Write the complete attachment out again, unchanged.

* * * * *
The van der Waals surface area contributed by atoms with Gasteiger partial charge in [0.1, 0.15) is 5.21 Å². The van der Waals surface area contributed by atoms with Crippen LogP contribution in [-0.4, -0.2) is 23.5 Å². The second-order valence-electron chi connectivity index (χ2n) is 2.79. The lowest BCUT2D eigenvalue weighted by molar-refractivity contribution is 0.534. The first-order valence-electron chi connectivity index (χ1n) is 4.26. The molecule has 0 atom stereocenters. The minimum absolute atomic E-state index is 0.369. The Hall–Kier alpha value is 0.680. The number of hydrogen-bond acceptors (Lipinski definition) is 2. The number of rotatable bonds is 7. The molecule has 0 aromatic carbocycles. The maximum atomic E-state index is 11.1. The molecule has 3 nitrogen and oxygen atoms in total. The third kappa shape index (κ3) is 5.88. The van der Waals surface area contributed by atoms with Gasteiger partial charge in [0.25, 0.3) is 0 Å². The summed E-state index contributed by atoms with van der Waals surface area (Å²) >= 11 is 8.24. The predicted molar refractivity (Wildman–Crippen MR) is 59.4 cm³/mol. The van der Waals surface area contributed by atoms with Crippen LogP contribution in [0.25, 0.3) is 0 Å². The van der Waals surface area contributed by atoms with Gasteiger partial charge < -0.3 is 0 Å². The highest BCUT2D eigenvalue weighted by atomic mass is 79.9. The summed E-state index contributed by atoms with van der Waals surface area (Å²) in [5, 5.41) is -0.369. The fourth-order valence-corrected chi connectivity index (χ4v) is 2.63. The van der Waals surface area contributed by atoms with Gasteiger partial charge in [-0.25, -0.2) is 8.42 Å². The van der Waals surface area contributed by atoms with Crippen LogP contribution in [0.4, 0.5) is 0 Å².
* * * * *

The van der Waals surface area contributed by atoms with Gasteiger partial charge in [0.1, 0.15) is 5.21 Å². The van der Waals surface area contributed by atoms with Crippen LogP contribution in [-0.4, -0.2) is 23.5 Å². The second-order valence-electron chi connectivity index (χ2n) is 2.79. The lowest BCUT2D eigenvalue weighted by molar-refractivity contribution is 0.534. The first-order valence-electron chi connectivity index (χ1n) is 4.26. The molecule has 0 atom stereocenters. The minimum absolute atomic E-state index is 0.369. The Hall–Kier alpha value is 0.680. The number of hydrogen-bond acceptors (Lipinski definition) is 2. The number of rotatable bonds is 7. The molecule has 0 aromatic carbocycles. The maximum atomic E-state index is 11.1. The molecule has 3 nitrogen and oxygen atoms in total. The third kappa shape index (κ3) is 5.88. The van der Waals surface area contributed by atoms with Gasteiger partial charge in [0.25, 0.3) is 0 Å². The summed E-state index contributed by atoms with van der Waals surface area (Å²) >= 11 is 8.24. The predicted molar refractivity (Wildman–Crippen MR) is 59.4 cm³/mol. The van der Waals surface area contributed by atoms with Crippen LogP contribution in [0.25, 0.3) is 0 Å². The van der Waals surface area contributed by atoms with Gasteiger partial charge < -0.3 is 0 Å². The highest BCUT2D eigenvalue weighted by atomic mass is 79.9. The summed E-state index contributed by atoms with van der Waals surface area (Å²) in [5, 5.41) is -0.369. The fourth-order valence-corrected chi connectivity index (χ4v) is 2.63. The van der Waals surface area contributed by atoms with Gasteiger partial charge in [-0.25, -0.2) is 8.42 Å². The van der Waals surface area contributed by atoms with Crippen LogP contribution in [0.4, 0.5) is 0 Å².